Simple MPPT solar panel charge controllers

Discussion in 'OnBoard Electronics & Controls' started by BillyDoc, May 21, 2009.

  1. Buckiller
    Joined: Dec 2010
    Posts: 2
    Likes: 0, Points: 0, Legacy Rep: 10
    Location: Alabama

    Buckiller Bryan W Buckley

    Against the rules to resuscitate old topics?

    I found this topic from Google when I was building my website. I'm an undergraduate ECE major and MPPT was our senior project. I haven't totally finished the website, but the MPPT project page is mostly finished: http://bama.ua.edu/~bwbuckley/mppt.html

    Very cool to read the progress you're making BillyDoc, wondering if you ever finished?
     
  2. scruffy.mogwai
    Joined: Apr 2011
    Posts: 2
    Likes: 0, Points: 0, Legacy Rep: 10
    Location: New Zealand

    scruffy.mogwai New Member

    MPPT in Laymans terms

    This is for gonzo and any others that are struggling with the claim that MPPT can increase your energy yield by up to 30%. This is NOT getting something for nothing. A sacrifice is made within these devices.

    Disclaimer: Some facts and definitions are modified to help me explain the concept at a reasonably simple level.

    Just say you usually get 12V from your panel(s) at full sun. In less sun that value drops. what a MPPT controller can do is keep the voltage at 12V (it has limitations though) at the sacrifice of current.
    This is because that voltage and current are inversely proportional, that is, for the MMPT controller to keep the voltage at 12V when the panels are at <12V, the current is decreased to provide that extra increase in voltage.
     
  3. scruffy.mogwai
    Joined: Apr 2011
    Posts: 2
    Likes: 0, Points: 0, Legacy Rep: 10
    Location: New Zealand

    scruffy.mogwai New Member

  4. Redtick
    Joined: Jul 2009
    Posts: 21
    Likes: 7, Points: 0, Legacy Rep: 82
    Location: usa

    Redtick Junior Member

  5. anilpaulbaby
    Joined: Jan 2012
    Posts: 1
    Likes: 0, Points: 0, Legacy Rep: 10
    Location: bangalore

    anilpaulbaby New Member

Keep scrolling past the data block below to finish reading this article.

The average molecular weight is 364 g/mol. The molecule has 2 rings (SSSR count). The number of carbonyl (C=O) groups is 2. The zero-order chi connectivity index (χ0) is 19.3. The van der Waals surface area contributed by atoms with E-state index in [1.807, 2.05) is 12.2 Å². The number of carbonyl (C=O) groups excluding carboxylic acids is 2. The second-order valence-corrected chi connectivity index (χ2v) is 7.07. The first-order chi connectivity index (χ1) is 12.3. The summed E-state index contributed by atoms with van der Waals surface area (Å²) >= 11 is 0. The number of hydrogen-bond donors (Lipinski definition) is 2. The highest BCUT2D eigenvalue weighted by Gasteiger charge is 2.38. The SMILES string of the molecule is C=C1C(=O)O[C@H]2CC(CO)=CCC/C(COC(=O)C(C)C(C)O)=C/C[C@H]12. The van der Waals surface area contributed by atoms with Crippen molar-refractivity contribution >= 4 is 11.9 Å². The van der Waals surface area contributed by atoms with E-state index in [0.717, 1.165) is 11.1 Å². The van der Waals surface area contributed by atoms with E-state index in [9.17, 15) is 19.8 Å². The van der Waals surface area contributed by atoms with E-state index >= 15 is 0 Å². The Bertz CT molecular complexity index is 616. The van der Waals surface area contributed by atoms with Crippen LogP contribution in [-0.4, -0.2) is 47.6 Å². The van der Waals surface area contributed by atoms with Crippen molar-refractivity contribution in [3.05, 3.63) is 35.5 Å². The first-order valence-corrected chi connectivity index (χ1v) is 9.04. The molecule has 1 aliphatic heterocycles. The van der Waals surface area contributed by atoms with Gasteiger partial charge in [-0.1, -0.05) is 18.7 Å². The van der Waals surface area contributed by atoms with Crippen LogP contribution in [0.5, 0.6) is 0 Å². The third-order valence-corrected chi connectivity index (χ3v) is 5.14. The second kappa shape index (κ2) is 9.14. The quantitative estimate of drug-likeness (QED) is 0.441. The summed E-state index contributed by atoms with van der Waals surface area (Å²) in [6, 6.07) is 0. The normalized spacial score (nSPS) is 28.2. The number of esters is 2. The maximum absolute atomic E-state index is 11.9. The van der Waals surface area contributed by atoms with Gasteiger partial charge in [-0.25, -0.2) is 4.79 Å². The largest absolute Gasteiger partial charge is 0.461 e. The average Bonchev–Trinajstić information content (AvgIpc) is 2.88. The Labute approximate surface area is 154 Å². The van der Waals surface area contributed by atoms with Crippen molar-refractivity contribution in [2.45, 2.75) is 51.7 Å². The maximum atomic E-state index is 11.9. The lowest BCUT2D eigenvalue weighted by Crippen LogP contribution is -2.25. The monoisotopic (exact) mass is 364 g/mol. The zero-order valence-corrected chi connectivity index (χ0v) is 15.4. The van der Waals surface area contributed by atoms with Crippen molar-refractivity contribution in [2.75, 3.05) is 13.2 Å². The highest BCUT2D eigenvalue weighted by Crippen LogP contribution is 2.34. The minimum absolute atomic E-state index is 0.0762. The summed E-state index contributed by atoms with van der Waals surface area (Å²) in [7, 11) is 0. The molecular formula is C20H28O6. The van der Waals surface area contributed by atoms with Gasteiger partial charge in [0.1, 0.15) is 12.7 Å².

Hi, am new in forum.i am waiting you finish this project
     
  6. powerabout
    Joined: Nov 2007
    Posts: 2,904
    Likes: 61, Points: 48, Legacy Rep: 719
    Location: Melbourne/Singapore/Italy

    powerabout Senior Member

    except the only way to raise the voltage of a lead acid is to push more current in till you have enough to raise it to that voltage
     
  7. BertKu
    Joined: May 2009
    Posts: 2,478
    Likes: 42, Points: 58, Legacy Rep: 223
    Location: South Africa Little Brak River

    BertKu Senior Member

    I just inquired about and ordered the very simple but effective LTM8062. It only needs 4 external components and it allows you to charge up to 20 ampere by paralleling 10 devices (LTM8062s). Would anybody need 100 Ampere, just keep on paralleling. Input is a 36 cell solar panel charging either 4 cell li-Ion , Li-Poly , 5 cell LiFePO4 or 6 cell lead acid batteries. Will let you know when I received the product and have tested it.
    Bert

    P.S. The pin layout is a nightmare, 77 of them centre to centre 1.33 mm ( 0.0523 " !!!) One could make a small through hole printed circuit board and solder wires from the other side. The question is , how stable will it be. I have never seen sockets for 77 pin BLGA package. Alternative one could use maybe watch strap pins which has a little spring section and solder those ones in a pcb.
     
    Last edited: May 15, 2012
  8. WindyOne
    Joined: Dec 2012
    Posts: 5
    Likes: 0, Points: 0, Legacy Rep: 10
    Location: OHIO

    WindyOne Junior Member

    BillyDoc,